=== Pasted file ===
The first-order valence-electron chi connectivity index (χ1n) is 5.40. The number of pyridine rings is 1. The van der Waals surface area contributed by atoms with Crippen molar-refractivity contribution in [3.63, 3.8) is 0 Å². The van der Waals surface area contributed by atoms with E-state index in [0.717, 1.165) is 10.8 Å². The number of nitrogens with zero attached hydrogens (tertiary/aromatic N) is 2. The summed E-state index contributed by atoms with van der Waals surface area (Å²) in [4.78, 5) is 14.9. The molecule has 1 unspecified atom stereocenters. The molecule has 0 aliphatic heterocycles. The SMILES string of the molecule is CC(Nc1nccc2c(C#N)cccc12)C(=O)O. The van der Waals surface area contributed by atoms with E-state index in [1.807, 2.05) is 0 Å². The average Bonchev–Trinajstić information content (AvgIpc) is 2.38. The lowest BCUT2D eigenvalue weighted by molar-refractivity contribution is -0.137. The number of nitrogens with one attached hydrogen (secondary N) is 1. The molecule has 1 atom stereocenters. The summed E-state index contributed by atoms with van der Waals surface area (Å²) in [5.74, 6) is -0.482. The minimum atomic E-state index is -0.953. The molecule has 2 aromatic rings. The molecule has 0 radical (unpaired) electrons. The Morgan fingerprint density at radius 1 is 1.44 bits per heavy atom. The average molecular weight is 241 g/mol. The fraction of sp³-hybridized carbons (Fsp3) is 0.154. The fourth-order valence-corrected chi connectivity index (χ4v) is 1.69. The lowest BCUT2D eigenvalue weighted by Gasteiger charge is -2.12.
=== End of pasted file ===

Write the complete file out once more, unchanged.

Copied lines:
The first-order valence-electron chi connectivity index (χ1n) is 5.40. The number of pyridine rings is 1. The van der Waals surface area contributed by atoms with Crippen molar-refractivity contribution in [3.63, 3.8) is 0 Å². The van der Waals surface area contributed by atoms with E-state index in [0.717, 1.165) is 10.8 Å². The number of nitrogens with zero attached hydrogens (tertiary/aromatic N) is 2. The summed E-state index contributed by atoms with van der Waals surface area (Å²) in [4.78, 5) is 14.9. The molecule has 1 unspecified atom stereocenters. The molecule has 0 aliphatic heterocycles. The SMILES string of the molecule is CC(Nc1nccc2c(C#N)cccc12)C(=O)O. The van der Waals surface area contributed by atoms with E-state index in [1.807, 2.05) is 0 Å². The average Bonchev–Trinajstić information content (AvgIpc) is 2.38. The lowest BCUT2D eigenvalue weighted by molar-refractivity contribution is -0.137. The number of nitrogens with one attached hydrogen (secondary N) is 1. The molecule has 1 atom stereocenters. The summed E-state index contributed by atoms with van der Waals surface area (Å²) in [5.74, 6) is -0.482. The minimum atomic E-state index is -0.953. The molecule has 2 aromatic rings. The molecule has 0 radical (unpaired) electrons. The Morgan fingerprint density at radius 1 is 1.44 bits per heavy atom. The average molecular weight is 241 g/mol. The fraction of sp³-hybridized carbons (Fsp3) is 0.154. The fourth-order valence-corrected chi connectivity index (χ4v) is 1.69. The lowest BCUT2D eigenvalue weighted by Gasteiger charge is -2.12.